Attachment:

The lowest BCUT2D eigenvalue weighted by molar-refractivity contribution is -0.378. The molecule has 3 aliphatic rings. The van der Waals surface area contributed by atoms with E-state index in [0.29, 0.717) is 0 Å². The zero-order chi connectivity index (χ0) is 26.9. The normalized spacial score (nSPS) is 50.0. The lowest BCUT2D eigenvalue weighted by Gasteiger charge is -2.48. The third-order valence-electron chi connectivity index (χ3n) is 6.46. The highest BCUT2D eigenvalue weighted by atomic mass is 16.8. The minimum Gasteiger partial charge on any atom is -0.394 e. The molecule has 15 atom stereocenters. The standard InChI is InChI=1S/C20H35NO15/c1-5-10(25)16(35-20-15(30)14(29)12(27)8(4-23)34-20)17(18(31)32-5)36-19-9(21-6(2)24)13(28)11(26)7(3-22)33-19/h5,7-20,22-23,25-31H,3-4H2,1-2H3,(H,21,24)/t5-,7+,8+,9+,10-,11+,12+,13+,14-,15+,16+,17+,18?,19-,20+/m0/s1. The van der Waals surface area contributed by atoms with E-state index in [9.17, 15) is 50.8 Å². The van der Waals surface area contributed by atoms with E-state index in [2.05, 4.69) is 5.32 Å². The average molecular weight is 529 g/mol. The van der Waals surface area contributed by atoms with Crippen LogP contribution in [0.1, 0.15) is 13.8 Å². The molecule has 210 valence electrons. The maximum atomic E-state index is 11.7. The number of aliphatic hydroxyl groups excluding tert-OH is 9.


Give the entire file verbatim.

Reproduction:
The lowest BCUT2D eigenvalue weighted by molar-refractivity contribution is -0.378. The molecule has 3 aliphatic rings. The van der Waals surface area contributed by atoms with E-state index in [0.29, 0.717) is 0 Å². The zero-order chi connectivity index (χ0) is 26.9. The normalized spacial score (nSPS) is 50.0. The lowest BCUT2D eigenvalue weighted by Gasteiger charge is -2.48. The third-order valence-electron chi connectivity index (χ3n) is 6.46. The highest BCUT2D eigenvalue weighted by atomic mass is 16.8. The minimum Gasteiger partial charge on any atom is -0.394 e. The molecule has 15 atom stereocenters. The standard InChI is InChI=1S/C20H35NO15/c1-5-10(25)16(35-20-15(30)14(29)12(27)8(4-23)34-20)17(18(31)32-5)36-19-9(21-6(2)24)13(28)11(26)7(3-22)33-19/h5,7-20,22-23,25-31H,3-4H2,1-2H3,(H,21,24)/t5-,7+,8+,9+,10-,11+,12+,13+,14-,15+,16+,17+,18?,19-,20+/m0/s1. The van der Waals surface area contributed by atoms with E-state index in [9.17, 15) is 50.8 Å². The van der Waals surface area contributed by atoms with E-state index in [2.05, 4.69) is 5.32 Å². The average molecular weight is 529 g/mol. The van der Waals surface area contributed by atoms with Crippen LogP contribution in [0.1, 0.15) is 13.8 Å². The molecule has 210 valence electrons. The maximum atomic E-state index is 11.7. The number of aliphatic hydroxyl groups excluding tert-OH is 9.